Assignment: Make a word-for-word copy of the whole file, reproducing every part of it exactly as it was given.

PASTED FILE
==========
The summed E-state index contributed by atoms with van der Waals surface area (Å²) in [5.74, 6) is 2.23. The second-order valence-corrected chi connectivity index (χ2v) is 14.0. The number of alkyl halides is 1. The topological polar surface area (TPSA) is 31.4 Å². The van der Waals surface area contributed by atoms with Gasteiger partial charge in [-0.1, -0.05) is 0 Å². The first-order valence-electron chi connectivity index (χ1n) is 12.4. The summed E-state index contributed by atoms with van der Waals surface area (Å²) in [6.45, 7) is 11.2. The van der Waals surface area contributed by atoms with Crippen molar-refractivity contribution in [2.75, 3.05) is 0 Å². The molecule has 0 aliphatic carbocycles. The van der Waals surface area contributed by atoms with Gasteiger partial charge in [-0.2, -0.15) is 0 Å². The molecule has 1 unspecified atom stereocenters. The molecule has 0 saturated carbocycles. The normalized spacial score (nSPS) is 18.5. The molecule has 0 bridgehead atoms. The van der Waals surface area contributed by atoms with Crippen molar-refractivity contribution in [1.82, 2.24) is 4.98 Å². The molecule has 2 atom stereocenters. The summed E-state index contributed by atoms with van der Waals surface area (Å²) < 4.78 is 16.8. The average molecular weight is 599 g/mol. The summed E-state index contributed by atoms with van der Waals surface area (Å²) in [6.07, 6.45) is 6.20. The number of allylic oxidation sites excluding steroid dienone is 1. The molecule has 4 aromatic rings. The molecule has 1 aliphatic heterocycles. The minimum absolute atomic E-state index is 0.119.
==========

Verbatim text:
The summed E-state index contributed by atoms with van der Waals surface area (Å²) in [5.74, 6) is 2.23. The second-order valence-corrected chi connectivity index (χ2v) is 14.0. The number of alkyl halides is 1. The topological polar surface area (TPSA) is 31.4 Å². The van der Waals surface area contributed by atoms with Gasteiger partial charge in [-0.1, -0.05) is 0 Å². The first-order valence-electron chi connectivity index (χ1n) is 12.4. The summed E-state index contributed by atoms with van der Waals surface area (Å²) in [6.45, 7) is 11.2. The van der Waals surface area contributed by atoms with Crippen molar-refractivity contribution in [2.75, 3.05) is 0 Å². The molecule has 0 aliphatic carbocycles. The van der Waals surface area contributed by atoms with Gasteiger partial charge in [-0.2, -0.15) is 0 Å². The molecule has 1 unspecified atom stereocenters. The molecule has 0 saturated carbocycles. The normalized spacial score (nSPS) is 18.5. The molecule has 0 bridgehead atoms. The van der Waals surface area contributed by atoms with Crippen molar-refractivity contribution in [1.82, 2.24) is 4.98 Å². The molecule has 2 atom stereocenters. The summed E-state index contributed by atoms with van der Waals surface area (Å²) < 4.78 is 16.8. The average molecular weight is 599 g/mol. The summed E-state index contributed by atoms with van der Waals surface area (Å²) in [6.07, 6.45) is 6.20. The number of allylic oxidation sites excluding steroid dienone is 1. The molecule has 4 aromatic rings. The molecule has 1 aliphatic heterocycles. The minimum absolute atomic E-state index is 0.119.